Griffin Thomas had other ideas.
Thomas, a junior kicker, pounded a 37-yard field goal on the final play of the game to hand — foot — Jacksonville State its first victory of the season, 27-24 over Chattanooga in the final meeting of the foreseeable future between the two regional rivals.
The kick capped a 35-yard drive over the final 33 seconds after UTC scored the tying touchdown and two-point conversion.
Sophomore receiver Gabe Chambers set the winning drive in motion with a big kickoff return to midfield. The field goal saved the 24th-ranked Gamecocks (1-1) the embarrassment of blowing a 17-0 first-half lead.
“Coach Crowe just said to the field goal team just get a good block and let me get a kick off and go from there, and that’s what we did,” Thomas said. “We had good blocking on that play and I’m glad I got the kick off and it went through.
“It was leaning to the right a little bit, but then it curved back in the middle. It looked good.”
Saturday’s game-winner was reminiscent of the 52-yarder Thomas kicked as a walk-on freshman to win the 2010 spring game. He kicked a career-best 49-yarder last week at Arkansas.
“It was a little nerve-wracking,” said Thomas, who took over the fulltime kicking duties this year after James Esco gave up his senior year of eligibility to pursue a lucrative job in South Florida. “I was kind of happy they called a time out, though, to give us a little time.”
Even before the ball split the uprights, Thomas made a beeline for the farthest point of the end zone at the opposite end of the field — with his teammates chasing after him.
“I took my eye off it and started running before it even hit the ground I think,” he said. “I didn’t really see the end of it.”
The Mocs (0-2) tied the game on a 16-yard Jacob Huesman pass to Ron Moore with 39 seconds left. Keon Williams scored the two-point conversion to tie the game.
Quarterback Marques Ivory had no doubt the Gamecocks would get in position to give Griffin a chance, even with the limited time available.
He completed three straight passes at the start of the drive, including a sideline pass to former high school teammate Kevyn Cooper to keep it going and then smartly avoided a sack by throwing one away, stopping the close with six seconds left.
“Before I went out there I told Griff I’m going to get you in there,” Ivory said. “I got him close enough to make it.”
Damarcus James, carrying the biggest load in the running game following the midweek suspension of senior Washaun Ealey, then broke off a 13-yard run to set up the field goal. He saw he wasn’t going to score and time was winding down, so he hit the deck as quickly as he could.
“I know I was trying to call time out on the ground” James said. “I don’t know if they could see me or not, but I was trying.”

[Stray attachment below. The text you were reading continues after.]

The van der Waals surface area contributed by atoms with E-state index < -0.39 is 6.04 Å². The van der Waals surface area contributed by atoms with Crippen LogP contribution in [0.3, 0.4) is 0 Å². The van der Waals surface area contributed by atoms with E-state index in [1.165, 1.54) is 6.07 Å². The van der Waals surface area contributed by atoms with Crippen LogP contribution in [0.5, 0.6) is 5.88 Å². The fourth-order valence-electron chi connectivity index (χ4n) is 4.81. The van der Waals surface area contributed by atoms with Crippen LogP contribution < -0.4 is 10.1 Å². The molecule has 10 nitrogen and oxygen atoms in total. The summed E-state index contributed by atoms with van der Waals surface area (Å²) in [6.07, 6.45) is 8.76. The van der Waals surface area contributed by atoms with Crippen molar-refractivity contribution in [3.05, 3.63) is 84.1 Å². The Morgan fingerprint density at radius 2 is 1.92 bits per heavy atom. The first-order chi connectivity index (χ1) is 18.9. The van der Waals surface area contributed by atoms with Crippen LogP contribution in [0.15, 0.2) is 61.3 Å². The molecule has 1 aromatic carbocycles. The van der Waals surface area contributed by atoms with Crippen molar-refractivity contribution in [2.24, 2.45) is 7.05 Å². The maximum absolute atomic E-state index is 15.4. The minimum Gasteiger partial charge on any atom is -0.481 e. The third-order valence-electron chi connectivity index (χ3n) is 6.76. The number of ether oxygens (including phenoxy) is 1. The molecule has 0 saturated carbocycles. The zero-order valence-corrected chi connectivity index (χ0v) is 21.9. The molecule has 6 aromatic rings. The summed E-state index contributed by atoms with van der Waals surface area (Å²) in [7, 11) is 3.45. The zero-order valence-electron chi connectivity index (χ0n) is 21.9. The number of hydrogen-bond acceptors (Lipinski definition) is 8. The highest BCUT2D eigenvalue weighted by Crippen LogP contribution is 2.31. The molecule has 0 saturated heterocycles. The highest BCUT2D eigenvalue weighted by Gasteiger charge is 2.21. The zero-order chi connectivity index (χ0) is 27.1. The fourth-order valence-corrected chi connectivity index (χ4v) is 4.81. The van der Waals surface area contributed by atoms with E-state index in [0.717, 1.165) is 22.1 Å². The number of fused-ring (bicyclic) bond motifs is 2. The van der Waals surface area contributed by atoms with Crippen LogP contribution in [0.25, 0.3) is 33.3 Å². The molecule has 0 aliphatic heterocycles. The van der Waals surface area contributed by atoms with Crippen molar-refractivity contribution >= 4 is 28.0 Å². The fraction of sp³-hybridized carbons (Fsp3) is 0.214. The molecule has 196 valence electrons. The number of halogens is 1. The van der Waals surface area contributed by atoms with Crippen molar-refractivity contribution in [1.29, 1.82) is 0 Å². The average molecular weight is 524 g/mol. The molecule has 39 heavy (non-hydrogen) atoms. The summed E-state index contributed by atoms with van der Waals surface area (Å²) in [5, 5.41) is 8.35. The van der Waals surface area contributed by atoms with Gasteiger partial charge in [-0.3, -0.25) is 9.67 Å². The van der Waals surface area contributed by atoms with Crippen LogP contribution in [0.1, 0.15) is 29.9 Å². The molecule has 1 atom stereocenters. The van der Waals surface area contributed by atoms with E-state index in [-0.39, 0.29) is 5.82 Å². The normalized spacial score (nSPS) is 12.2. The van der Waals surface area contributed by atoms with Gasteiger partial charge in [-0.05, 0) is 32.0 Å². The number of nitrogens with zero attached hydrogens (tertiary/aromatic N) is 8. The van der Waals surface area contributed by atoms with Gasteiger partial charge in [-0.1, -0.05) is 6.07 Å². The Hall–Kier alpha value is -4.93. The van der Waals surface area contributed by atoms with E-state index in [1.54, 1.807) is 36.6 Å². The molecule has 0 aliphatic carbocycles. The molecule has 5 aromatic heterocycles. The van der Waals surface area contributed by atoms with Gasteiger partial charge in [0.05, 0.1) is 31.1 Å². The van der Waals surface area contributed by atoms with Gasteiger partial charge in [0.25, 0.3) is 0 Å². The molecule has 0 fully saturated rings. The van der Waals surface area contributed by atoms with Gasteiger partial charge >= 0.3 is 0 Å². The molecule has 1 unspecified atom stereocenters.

The Gamecocks were able to call time out just before the clock expired. It helped the coaching staff clued the officials into what they wanted to do on the previous snap.
“The first question is why do you run the ball with six seconds left,” Crowe said. “You don’t unless you feel OK about going into overtime. That would have never happened if it was win or lose, I can promise you.
“I was ready to go into overtime. Before we go play somebody I decide if I want to go into overtime with them. I think our ability to throw the ball in the red zone with Marques Ivory and our ability to make plays with our legs with Coty Blanchard give us — just like Ole Miss — a good feeling. I wanted to give us a makeable field goal or go into overtime. (Thomas) can hit it.”
Thomas said he was willing to have tried the longer attempt, but “I’m a lot happier (James) got it closer.”
It was the Gamecocks’ 15th win in the final two minutes of a game since 1993 and the second time in as many games against UTC here they have won at the wire. The Gamecocks christened the current configuation of their stadium with a 21-17 win over the Mocs in 2010 when Ivory threw a 72-yard touchdown pass to James Shaw with 1:16 to play.
Given the way the game started, the Gamecocks probably shouldn’t have been in a position to need a game-winning field goal. They led 17-0 late in the second quarter and 24-10 midway through the third quarter.
Thomas kicked a 33-yard field goal, Pierre Warren scooped up a fumble and returned it 75 yards for a defensive touchdown and James scored on a 35-yard run.
Blanchard’s 30-yard touchdown pass to James gave the Gamecocks a 24-10 lead.
By virtually every number except the scoreboard, this was a game that appeared to be UTC’s. The Mocs outgained JSU in total offense — 422 yards to 410. It outgained them through the air and on the ground. They even were devoid of penalties, while JSU had seven.
The Gamecocks might not have had as good an offensive rhythm as they did against Arkansas a week ago, they still showed remarkable balance.
Sophomore running back Damarcus James and Troymaine Pope — seeing their roles increased due to the suspension of senior Washaun Ealey -- rushed for 120 and 100 yards, respectively, becoming the Gamecocks’ first two 100-yard rushers in the same game since the 2008 UTC game. Quarterback Marques Ivory completed 14 of 19 passes for 156 yards.
UTC freshman quarterback Jacob Huesman, the coach’s son, was equally impressive. He rushed for 166 yards on 21 carries and completed 18 of 30 passes for 181 yards and two touchdowns.
But the Mocs died by the foot. While Griffin kicked the game-winning field goal, UTC kicker Nick Pollard missed a field goal attempt on the game’s opening drive and missed an extra point in the third quarter that forced the Mocs to go for two to tie.
“There’s nothing in these stats that say we won -- nothing,” Crowe said. “There’s no win here. I’ll tell you where the win is. It’s in the heart of those players. That was great fight.”
Al Muskewitz covers Jacksonville State sports for The Star. He can be reached at 256-235-3577.